This is the nearside with the black cover removed - the off side cover did come off after a struggle. I don't think they'll be going back on, this is going to be a rally car after all and leaving them off will make removal of the shocks easier in future. Anyone got a good reason for me to put them back on?

The nuts on top of the shock absorber are just visible. I have now loosened them off ready for next week's assault on the rear suspension.Posted by Hello

First step is to loosen the top bolts of the shock absorber mounts. This is the offside inside the boot (trunk for American friends). Problem is first I have to remove the black cover which is secured by 3 screws and hidden behind the fuel filler neck - just great! Don't like the rust evident there much either, I'll sort that out in due course - at least it's not structural (or even visible unless you are in my boot!). Posted by Hello

All the new bits - doesn't look like much really does it? Posted by Hello

Standard ride height as per homolgation is 25" so with 1" lowered springs the result should be a ride height of 24" right? So how come it's already at 22.5"! Maybe because the original springs are past their best? It'll be interesting to see what I end up with. Posted by Hello

How to measure the rear ride height - don't the wheels look great? Posted by Hello

More quotes for brakes and an update

Well, I have now had a quote for replicating the works brake system - including VAT but only for the calipers and discs comes to £1235!!!!!!

The search will go on for the best option but in the meantime I can continue with preparing the 7 for rallying.

First up is uprating all the rear suspension. I have already replaced all the bushes with polybushes in 2003 so I have now bought new uprated springs which are rated at 200lbs (standard 95) and one inch lowered. To go with these I have the rubber seats and uprated shock absorbers.

The shock absorbers have taken up much thought. I ordered a pair of AVO adjustables until I found out that the price was for one, not two! I am happy to spend a fair bit of cash but nevertheless, I am working to a budget.

I then very nearly bought a pair of adjustable Konis at S&S but, looking at them, they didn't seem of obviously superior quality and they are far from easy to adjust.

So, I have taken the advice of S&S and bought KYB Gas-adjust shock absorbers which they recommend and seem to have a good press in the states. They are also cheaper than the AVOs and Konis (but still 3 times the price of standard shocks).

I now have the S&S Preps recommended fast road set up - is this a sensible budget approach that will work in tarmac rallying? Only time will tell.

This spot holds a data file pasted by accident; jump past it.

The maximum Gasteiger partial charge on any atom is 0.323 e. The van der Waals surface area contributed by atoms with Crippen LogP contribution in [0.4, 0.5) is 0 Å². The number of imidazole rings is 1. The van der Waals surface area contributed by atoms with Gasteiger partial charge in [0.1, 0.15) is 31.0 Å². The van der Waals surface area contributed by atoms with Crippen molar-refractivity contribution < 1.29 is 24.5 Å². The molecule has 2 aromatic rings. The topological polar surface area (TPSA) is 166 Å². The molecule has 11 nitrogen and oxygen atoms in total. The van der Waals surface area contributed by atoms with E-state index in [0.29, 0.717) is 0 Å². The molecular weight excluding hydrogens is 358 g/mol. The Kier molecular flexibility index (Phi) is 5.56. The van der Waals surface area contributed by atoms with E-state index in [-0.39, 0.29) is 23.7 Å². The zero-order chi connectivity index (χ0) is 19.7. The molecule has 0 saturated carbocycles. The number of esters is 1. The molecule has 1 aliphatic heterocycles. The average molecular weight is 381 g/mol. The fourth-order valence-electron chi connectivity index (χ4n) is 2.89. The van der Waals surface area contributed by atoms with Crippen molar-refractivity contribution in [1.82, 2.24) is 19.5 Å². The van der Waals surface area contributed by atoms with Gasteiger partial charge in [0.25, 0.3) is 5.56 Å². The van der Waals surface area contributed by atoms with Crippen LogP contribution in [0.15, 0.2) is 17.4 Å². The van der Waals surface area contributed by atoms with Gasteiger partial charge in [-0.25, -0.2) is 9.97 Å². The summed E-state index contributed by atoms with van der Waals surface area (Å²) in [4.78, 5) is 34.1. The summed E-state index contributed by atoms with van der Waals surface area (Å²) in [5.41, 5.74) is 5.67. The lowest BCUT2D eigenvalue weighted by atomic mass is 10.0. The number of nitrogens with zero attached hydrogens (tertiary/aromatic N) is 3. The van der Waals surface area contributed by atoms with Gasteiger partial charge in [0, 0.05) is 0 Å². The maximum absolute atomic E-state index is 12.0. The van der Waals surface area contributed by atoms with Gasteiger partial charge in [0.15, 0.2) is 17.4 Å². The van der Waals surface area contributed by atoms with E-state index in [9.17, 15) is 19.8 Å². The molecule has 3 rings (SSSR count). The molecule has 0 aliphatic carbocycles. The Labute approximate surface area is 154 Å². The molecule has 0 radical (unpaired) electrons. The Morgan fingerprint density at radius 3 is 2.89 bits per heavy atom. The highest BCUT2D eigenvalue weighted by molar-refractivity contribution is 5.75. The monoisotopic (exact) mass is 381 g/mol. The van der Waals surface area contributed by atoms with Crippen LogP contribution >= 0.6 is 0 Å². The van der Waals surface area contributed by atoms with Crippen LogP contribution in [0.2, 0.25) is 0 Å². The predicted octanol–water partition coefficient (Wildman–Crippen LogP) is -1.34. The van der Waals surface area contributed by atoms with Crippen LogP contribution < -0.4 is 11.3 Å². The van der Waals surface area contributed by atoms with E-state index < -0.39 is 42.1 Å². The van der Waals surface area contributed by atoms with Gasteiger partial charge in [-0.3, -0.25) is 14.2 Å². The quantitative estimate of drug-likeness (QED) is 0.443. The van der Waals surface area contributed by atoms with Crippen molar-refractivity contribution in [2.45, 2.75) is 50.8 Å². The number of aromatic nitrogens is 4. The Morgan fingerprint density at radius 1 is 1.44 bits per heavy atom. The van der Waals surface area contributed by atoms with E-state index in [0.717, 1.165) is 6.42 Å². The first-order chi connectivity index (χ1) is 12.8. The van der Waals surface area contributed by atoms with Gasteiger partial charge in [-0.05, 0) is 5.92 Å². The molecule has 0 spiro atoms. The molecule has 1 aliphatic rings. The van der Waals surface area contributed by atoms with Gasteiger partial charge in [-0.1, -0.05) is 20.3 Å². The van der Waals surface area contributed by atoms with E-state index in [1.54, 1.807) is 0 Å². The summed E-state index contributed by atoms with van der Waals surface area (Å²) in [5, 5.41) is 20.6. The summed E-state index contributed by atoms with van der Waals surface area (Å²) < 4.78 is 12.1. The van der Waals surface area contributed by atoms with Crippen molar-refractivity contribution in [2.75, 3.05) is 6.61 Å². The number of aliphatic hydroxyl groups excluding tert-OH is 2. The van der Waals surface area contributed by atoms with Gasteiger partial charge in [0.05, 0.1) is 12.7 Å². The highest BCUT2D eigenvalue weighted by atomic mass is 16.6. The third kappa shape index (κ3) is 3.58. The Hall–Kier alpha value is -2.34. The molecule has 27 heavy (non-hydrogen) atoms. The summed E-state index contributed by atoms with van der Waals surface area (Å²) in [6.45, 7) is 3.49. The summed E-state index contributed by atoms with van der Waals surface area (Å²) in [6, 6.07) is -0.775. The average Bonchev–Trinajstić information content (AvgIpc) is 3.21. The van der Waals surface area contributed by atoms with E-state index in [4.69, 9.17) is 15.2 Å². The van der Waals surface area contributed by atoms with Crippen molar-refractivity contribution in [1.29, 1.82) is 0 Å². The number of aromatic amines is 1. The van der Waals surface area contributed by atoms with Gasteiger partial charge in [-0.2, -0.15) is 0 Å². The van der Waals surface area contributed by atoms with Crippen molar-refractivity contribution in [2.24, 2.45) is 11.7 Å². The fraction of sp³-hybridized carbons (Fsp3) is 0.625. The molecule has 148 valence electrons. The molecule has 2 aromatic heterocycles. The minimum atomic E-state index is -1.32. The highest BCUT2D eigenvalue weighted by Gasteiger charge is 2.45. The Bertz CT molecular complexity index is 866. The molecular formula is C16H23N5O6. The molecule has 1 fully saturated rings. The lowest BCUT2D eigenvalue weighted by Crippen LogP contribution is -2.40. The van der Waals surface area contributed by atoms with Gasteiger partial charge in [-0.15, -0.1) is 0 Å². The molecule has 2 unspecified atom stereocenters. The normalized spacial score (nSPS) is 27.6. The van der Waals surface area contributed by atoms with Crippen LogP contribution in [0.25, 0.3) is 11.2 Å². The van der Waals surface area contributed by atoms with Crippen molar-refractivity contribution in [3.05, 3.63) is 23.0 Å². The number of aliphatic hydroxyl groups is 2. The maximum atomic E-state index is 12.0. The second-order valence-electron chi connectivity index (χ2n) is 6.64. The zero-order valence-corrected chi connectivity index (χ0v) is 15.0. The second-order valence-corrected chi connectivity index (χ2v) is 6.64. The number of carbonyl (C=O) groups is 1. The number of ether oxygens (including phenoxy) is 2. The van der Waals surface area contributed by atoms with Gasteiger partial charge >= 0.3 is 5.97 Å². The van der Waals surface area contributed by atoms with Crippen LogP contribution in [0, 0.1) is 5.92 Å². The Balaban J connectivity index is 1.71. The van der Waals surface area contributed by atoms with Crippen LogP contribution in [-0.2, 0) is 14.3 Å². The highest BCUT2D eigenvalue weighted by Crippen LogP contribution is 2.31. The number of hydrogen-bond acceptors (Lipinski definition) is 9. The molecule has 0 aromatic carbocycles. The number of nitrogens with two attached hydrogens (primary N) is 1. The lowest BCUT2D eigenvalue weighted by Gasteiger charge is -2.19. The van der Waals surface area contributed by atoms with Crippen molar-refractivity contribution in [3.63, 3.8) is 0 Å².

I have limited time this weekend so have only started the process of replacing the suspension - the pictures will show what stage I am at.

Next week I plan at least 4 or 5 hours which I hope will see the job done.

Tuesday, January 04, 2005

Uprated brakes

I have been researching an uprated brake kit for the TR7 because the standard brakes are barely adequate for road use and certainly are not up to rallying.

The works cars used a vented disc and 4 pot caliper set up. Enquiries at a specialist brake supplier mean that this would be the most expensive route to go, certainly with new components (which I want). Hold on to that thought - the most expensive.

There are various kits around from specialist TR7 suppliers at around £460.

There are also some intriguing set ups done by enthusiasts using BMW discs and Volvo 260 calipers for example but they seem to be around the same cost and still need some fabrication (which I am not confident about doing).

Anyway, remember the works set up? Well, the specialist supplier has suggested a cheaper alternative using "off the shelf" AP racing calipers and having a disc made up along with all the brackets etc to mount the caliper to the suspension.

Cost of this cheaper option? £870 + VAT and that doesn't include pads!!!

I can't see me going down this route.

I wonder what the cost of replicating the works set up would be if this is a cheaper alternative?

The standard front brake set up in all it's glory! Posted by Hello

Monday, January 03, 2005

This is the dashboard with the clock replaced with an oil pressure gauge - after all I wear a watch on my wrist so I would rather have a gauge that tells me something about the engine! Posted by Hello

This is a spare dashboard for a TR7. In the top left there should be a clock but these rarely work! The clock in my TR7 doesn't work so picking up on something I heard I decided to see if I could replace it. Posted by Hello

Saturday, January 01, 2005

On the M25 at the end of the Round Britain Reliabilty Run October 2004. A great event and the car ran like a dream. Posted by Hello